‘We have never been refused help in Ireland’

New to the Parish: Zsuzsanna Rékai from Hungary says Ireland will always be home

Zsuzsanna Bothné Rékai from Hungary: “It was difficult at the start because there were only about 10 Hungarians living in Cork at the time.” Photograph: Alan Betson

Zsuzsanna Bothné Rékai from Hungary: “It was difficult at the start because there were only about 10 Hungarians living in Cork at the time.” Photograph: Alan Betson

 

In February 2004, when Zsuzsanna Bothné Rékai’s son Mark was born, he immediately became an Irish citizen. Had he been born four months later, Mark would not have been recognised as Irish following the results of the citizenship referendum. His parents, who had been living in Ireland for nearly six years at the time of his birth, held Hungarian passports.

“He was born in 2004, the year Hungary got into the European Union, ” she recalls. “It’s funny that because he was born in February he automatically got Irish citizenship but a few months later they couldn’t give out citizenship that way any more. When we brought him home to Hungary when he was three months old, he had an Irish passport but we had the Hungarian one and of course there were different queues to pass through migration.”

At the time of her son’s birth, she says, Irish citizenship didn’t feel particularly important. However, as the years went by, she and her husband realised an Irish passport would make travel outside the EU a lot easier. “We said if our son has dual citizenship, how does it look that he’s got dual and we are only Hungarian? I also wanted to go back to the US or maybe visit New Zealand, and with Irish citizenship you get 90 days in the US. With a Hungarian passport you don’t have that.”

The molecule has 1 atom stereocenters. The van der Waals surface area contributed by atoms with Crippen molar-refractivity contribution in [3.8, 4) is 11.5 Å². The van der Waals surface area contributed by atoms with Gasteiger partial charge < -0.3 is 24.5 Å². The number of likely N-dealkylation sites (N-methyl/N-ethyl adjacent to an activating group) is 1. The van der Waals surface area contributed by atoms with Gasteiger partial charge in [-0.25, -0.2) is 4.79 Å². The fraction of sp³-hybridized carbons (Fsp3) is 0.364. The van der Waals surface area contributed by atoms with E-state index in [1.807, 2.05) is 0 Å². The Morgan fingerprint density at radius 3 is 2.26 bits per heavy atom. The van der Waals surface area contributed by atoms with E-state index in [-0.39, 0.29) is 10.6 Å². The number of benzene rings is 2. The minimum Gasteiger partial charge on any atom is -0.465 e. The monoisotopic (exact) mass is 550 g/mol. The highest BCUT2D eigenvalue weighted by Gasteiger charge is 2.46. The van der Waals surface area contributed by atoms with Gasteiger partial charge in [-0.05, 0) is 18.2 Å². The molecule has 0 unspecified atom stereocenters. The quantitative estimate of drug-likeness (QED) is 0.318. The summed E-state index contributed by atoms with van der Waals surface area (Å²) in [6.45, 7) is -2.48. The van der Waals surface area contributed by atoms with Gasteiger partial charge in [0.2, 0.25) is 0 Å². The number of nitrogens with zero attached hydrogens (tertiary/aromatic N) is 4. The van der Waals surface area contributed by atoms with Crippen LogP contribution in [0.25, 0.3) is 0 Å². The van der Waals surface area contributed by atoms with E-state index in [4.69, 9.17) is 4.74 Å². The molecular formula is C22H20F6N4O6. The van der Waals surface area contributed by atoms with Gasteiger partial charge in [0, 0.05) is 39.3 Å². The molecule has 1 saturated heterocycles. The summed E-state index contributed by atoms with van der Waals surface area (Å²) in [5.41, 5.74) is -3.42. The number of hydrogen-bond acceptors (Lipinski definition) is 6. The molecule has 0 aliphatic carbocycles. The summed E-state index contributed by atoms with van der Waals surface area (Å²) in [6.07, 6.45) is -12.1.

Rékai was 18 the first time she visited the United States. Shortly after completing her final-year school exams in 1989, the opportunity came up to spend two years with family in Florida. “As an only child who had never left their country before, it was such a huge thing. With all the changes after 1989, people were really open to everything. But I was quite scared because I had no English. But after a few months I was fluent. In those two years I didn’t really use much Hungarian. I actually had to look for the Hungarian words in my mind when I returned.

“I’ll never forget those two years because they somehow changed my personality and really opened my eyes to the world. Even today, my parents say ‘if you didn’t go to the US you probably wouldn’t actually be living in Ireland now’.”

Love of English

Eager to continue speaking English, Rékai studied to become a language teacher at university and began teaching in Budapest after graduation. “I knew straight away I had to do something with English because I loved the language. Those three years before moving to Ireland were the happiest. I just love teaching and loved working with kids.”

In 1998, Rékai’s husband, who is also from Budapest, was offered a job with a multinational company in Cork, and in August that year they moved to Ireland. Rékai took a postgraduate course in information technology at Cork College of Commerce before finding a job as a receptionist in a hotel.